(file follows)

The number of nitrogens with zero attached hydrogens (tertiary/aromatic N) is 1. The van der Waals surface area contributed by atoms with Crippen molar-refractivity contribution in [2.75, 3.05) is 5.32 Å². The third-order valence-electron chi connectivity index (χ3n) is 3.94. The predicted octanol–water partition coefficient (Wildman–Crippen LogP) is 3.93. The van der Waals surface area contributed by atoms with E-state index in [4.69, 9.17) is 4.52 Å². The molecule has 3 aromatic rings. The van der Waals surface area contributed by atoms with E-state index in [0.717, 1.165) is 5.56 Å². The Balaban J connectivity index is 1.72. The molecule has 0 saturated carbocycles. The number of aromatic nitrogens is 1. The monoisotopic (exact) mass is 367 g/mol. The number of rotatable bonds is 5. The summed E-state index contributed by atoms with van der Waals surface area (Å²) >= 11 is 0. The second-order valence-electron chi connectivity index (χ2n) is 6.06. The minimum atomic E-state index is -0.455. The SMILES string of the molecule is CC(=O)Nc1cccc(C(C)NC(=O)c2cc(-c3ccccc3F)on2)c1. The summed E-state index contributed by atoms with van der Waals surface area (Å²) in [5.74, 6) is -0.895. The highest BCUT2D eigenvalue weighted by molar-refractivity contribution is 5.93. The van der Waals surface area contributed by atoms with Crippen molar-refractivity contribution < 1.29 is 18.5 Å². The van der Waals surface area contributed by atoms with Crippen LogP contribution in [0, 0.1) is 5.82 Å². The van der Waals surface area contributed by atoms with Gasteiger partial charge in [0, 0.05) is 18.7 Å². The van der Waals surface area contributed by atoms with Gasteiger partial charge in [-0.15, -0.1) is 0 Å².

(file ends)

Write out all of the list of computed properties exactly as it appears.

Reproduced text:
The number of nitrogens with zero attached hydrogens (tertiary/aromatic N) is 1. The van der Waals surface area contributed by atoms with Crippen molar-refractivity contribution in [2.75, 3.05) is 5.32 Å². The third-order valence-electron chi connectivity index (χ3n) is 3.94. The predicted octanol–water partition coefficient (Wildman–Crippen LogP) is 3.93. The van der Waals surface area contributed by atoms with E-state index in [4.69, 9.17) is 4.52 Å². The molecule has 3 aromatic rings. The van der Waals surface area contributed by atoms with E-state index in [0.717, 1.165) is 5.56 Å². The Balaban J connectivity index is 1.72. The molecule has 0 saturated carbocycles. The number of aromatic nitrogens is 1. The monoisotopic (exact) mass is 367 g/mol. The number of rotatable bonds is 5. The summed E-state index contributed by atoms with van der Waals surface area (Å²) >= 11 is 0. The second-order valence-electron chi connectivity index (χ2n) is 6.06. The minimum atomic E-state index is -0.455. The SMILES string of the molecule is CC(=O)Nc1cccc(C(C)NC(=O)c2cc(-c3ccccc3F)on2)c1. The summed E-state index contributed by atoms with van der Waals surface area (Å²) in [5.74, 6) is -0.895. The highest BCUT2D eigenvalue weighted by molar-refractivity contribution is 5.93. The van der Waals surface area contributed by atoms with Crippen molar-refractivity contribution < 1.29 is 18.5 Å². The van der Waals surface area contributed by atoms with Crippen LogP contribution in [0, 0.1) is 5.82 Å². The van der Waals surface area contributed by atoms with Gasteiger partial charge in [0, 0.05) is 18.7 Å². The van der Waals surface area contributed by atoms with Gasteiger partial charge in [-0.15, -0.1) is 0 Å².